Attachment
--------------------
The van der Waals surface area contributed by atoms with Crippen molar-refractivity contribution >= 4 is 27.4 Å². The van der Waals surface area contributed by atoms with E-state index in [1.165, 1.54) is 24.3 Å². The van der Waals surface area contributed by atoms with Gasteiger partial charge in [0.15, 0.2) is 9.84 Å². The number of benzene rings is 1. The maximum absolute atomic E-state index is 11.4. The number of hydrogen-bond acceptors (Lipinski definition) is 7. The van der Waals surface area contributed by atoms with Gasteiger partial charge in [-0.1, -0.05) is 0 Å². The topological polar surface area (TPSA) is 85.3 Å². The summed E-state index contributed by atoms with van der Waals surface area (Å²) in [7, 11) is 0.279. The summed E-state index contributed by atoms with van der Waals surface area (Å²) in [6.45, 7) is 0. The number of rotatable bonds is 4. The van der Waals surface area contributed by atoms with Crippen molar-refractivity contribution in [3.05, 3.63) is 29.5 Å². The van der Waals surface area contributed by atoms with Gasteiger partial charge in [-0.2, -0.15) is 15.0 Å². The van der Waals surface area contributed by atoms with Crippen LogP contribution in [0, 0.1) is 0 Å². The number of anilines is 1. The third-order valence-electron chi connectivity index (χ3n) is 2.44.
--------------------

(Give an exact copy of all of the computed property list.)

The van der Waals surface area contributed by atoms with Crippen molar-refractivity contribution >= 4 is 27.4 Å². The van der Waals surface area contributed by atoms with E-state index in [1.165, 1.54) is 24.3 Å². The van der Waals surface area contributed by atoms with Gasteiger partial charge in [0.15, 0.2) is 9.84 Å². The number of benzene rings is 1. The maximum absolute atomic E-state index is 11.4. The number of hydrogen-bond acceptors (Lipinski definition) is 7. The van der Waals surface area contributed by atoms with Gasteiger partial charge in [-0.1, -0.05) is 0 Å². The topological polar surface area (TPSA) is 85.3 Å². The summed E-state index contributed by atoms with van der Waals surface area (Å²) in [7, 11) is 0.279. The summed E-state index contributed by atoms with van der Waals surface area (Å²) in [6.45, 7) is 0. The number of rotatable bonds is 4. The van der Waals surface area contributed by atoms with Crippen molar-refractivity contribution in [3.05, 3.63) is 29.5 Å². The van der Waals surface area contributed by atoms with Gasteiger partial charge in [-0.2, -0.15) is 15.0 Å². The van der Waals surface area contributed by atoms with Crippen LogP contribution in [0, 0.1) is 0 Å². The number of anilines is 1. The third-order valence-electron chi connectivity index (χ3n) is 2.44.